Never Out of Now

Earlier this week, I published a post on the Stanford University Press blog, titled ‘Russia’s Tomorrow, Today‘, summarizing some rather impressionistic thoughts from my most recent trip to Moscow. As is often the case with impressionism, the image was a bit blurred, and it has since been communicated to me by friends in and around Memorial that, at least on the face of it, the lawsuit brought against them by the Ministry of Justice may not inexorably lead to the organization’s closure; in fact, there is a good chance that it will not.

But such is the state of affairs in Russia these days that any court case or police investigation leads an observer (or, at least, this observer) to presume the worst. And, contemplating the quality of my own impressions, I returned to the original draft of the text I wrote, which was titled ‘Never Out of Now’ – a play on Timur Kuran’s seminal ‘Now Out of Never’ – and included the following passage:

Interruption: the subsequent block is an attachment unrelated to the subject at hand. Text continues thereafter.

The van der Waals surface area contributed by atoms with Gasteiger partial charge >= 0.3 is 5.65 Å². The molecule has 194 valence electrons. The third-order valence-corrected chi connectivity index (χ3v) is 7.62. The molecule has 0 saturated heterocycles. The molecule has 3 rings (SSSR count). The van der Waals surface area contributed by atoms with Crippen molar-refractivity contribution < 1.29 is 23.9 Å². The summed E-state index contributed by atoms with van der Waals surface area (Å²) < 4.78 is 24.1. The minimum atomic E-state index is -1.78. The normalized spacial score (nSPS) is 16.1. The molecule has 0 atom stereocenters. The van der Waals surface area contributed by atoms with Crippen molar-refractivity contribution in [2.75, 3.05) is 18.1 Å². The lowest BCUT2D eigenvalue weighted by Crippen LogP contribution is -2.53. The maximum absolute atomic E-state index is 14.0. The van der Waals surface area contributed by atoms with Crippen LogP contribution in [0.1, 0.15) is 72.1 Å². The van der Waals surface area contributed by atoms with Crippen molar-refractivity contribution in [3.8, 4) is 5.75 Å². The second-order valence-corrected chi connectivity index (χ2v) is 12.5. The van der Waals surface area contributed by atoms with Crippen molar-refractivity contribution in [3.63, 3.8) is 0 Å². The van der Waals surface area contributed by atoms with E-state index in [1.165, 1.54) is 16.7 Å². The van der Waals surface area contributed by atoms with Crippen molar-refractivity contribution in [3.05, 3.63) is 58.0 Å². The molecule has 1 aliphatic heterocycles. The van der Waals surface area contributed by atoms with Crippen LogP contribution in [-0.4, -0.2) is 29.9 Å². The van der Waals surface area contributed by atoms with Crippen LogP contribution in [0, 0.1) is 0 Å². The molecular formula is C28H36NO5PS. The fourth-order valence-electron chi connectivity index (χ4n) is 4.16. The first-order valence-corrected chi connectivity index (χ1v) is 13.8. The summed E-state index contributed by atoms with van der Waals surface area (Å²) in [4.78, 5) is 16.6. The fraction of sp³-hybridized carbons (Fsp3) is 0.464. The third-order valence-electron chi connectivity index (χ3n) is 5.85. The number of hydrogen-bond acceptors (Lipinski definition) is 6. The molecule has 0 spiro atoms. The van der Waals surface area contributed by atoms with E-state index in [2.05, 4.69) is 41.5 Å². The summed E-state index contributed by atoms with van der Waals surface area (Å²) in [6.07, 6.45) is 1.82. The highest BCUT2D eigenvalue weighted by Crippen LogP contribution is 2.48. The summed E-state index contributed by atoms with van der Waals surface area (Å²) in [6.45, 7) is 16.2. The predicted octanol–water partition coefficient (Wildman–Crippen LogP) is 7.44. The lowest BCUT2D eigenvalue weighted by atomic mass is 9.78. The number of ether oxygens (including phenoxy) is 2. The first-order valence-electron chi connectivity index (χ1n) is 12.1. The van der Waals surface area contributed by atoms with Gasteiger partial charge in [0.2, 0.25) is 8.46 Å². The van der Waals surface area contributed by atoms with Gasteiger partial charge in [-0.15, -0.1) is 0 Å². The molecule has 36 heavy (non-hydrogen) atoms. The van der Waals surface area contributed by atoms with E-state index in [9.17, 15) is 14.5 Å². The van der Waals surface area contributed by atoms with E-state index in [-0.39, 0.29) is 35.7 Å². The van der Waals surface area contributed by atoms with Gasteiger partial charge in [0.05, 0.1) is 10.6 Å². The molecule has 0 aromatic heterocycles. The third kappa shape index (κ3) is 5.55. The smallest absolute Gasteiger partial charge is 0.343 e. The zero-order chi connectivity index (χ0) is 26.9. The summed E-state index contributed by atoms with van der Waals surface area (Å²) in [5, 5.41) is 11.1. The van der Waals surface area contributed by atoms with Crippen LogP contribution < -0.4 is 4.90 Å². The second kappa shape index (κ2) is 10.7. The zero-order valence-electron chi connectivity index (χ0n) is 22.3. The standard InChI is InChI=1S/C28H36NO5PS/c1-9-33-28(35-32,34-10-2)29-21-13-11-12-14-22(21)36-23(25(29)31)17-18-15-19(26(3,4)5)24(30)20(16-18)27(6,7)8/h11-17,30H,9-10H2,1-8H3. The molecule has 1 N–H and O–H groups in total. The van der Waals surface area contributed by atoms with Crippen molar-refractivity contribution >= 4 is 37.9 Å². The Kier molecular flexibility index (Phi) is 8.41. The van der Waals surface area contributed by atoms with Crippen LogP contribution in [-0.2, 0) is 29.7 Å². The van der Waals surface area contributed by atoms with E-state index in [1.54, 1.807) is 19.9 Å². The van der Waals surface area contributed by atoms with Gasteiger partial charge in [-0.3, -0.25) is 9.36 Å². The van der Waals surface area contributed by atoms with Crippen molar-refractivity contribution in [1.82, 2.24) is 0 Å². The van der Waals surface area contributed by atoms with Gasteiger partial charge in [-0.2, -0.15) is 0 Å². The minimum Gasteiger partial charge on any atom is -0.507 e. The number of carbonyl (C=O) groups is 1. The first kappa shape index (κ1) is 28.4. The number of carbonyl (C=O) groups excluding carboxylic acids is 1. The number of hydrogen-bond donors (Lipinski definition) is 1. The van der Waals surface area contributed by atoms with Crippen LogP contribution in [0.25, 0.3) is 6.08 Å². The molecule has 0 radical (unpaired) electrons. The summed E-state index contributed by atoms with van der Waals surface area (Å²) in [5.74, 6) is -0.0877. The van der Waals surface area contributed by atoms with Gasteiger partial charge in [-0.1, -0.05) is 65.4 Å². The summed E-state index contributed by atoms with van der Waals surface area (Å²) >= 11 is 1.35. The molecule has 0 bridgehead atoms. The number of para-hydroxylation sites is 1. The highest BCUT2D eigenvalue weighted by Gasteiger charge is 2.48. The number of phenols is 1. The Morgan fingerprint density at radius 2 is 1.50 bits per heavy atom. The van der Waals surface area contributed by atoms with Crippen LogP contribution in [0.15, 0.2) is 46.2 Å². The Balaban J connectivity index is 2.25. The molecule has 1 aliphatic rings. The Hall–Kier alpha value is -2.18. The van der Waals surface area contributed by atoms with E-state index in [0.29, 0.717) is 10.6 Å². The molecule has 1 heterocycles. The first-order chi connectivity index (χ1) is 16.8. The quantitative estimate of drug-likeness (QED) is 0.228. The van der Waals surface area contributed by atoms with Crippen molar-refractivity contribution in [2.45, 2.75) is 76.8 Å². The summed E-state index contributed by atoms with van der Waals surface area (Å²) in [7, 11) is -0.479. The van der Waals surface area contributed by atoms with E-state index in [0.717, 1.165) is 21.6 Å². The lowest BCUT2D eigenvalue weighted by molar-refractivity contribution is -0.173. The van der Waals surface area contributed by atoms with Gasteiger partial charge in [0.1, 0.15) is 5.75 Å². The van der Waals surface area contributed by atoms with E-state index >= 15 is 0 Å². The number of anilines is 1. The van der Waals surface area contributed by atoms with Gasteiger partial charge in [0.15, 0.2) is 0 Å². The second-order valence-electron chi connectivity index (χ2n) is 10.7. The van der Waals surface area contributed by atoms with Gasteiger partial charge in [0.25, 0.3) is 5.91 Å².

There is no knowing exactly when that tomorrow will come, or how life will feel when it does, but it is becoming increasingly difficult to imagine an alternative tomorrow.

The political scientist Timur Kuran, in puzzling through the reasons why regimes that seemed so secure and permanent – such as the communist ones in Eastern Europe – could so suddenly and unpredictably collapse, titled his seminal 1991 paper “Now Out of Never”. It is precisely the overwhelming sense that authoritarianism is changeless and immutable, that a regime can never fall, that makes the eventual fall so precipitous, Kuran wrote. When you cannot imagine a future different from the present, you never know how near you might be to tomorrow.

The problem in Russia is now reversed. It is impossible to imagine that the present can continue, and while the future seems blindingly clear, there is no telling when it will arrive. ‘Now out of never’ has become ‘never out of now’, as despair about the future paralyzes and eviscerates the present. What is the value of today, when you know exactly what tomorrow will bring?

That, perhaps, is why it seems so easy to believe that the court hearing on Nov. 17th will lead to Memorial’s closure, and why it seems to hard to believe that it won’t. Still, it’s worth believing. At least for a while.


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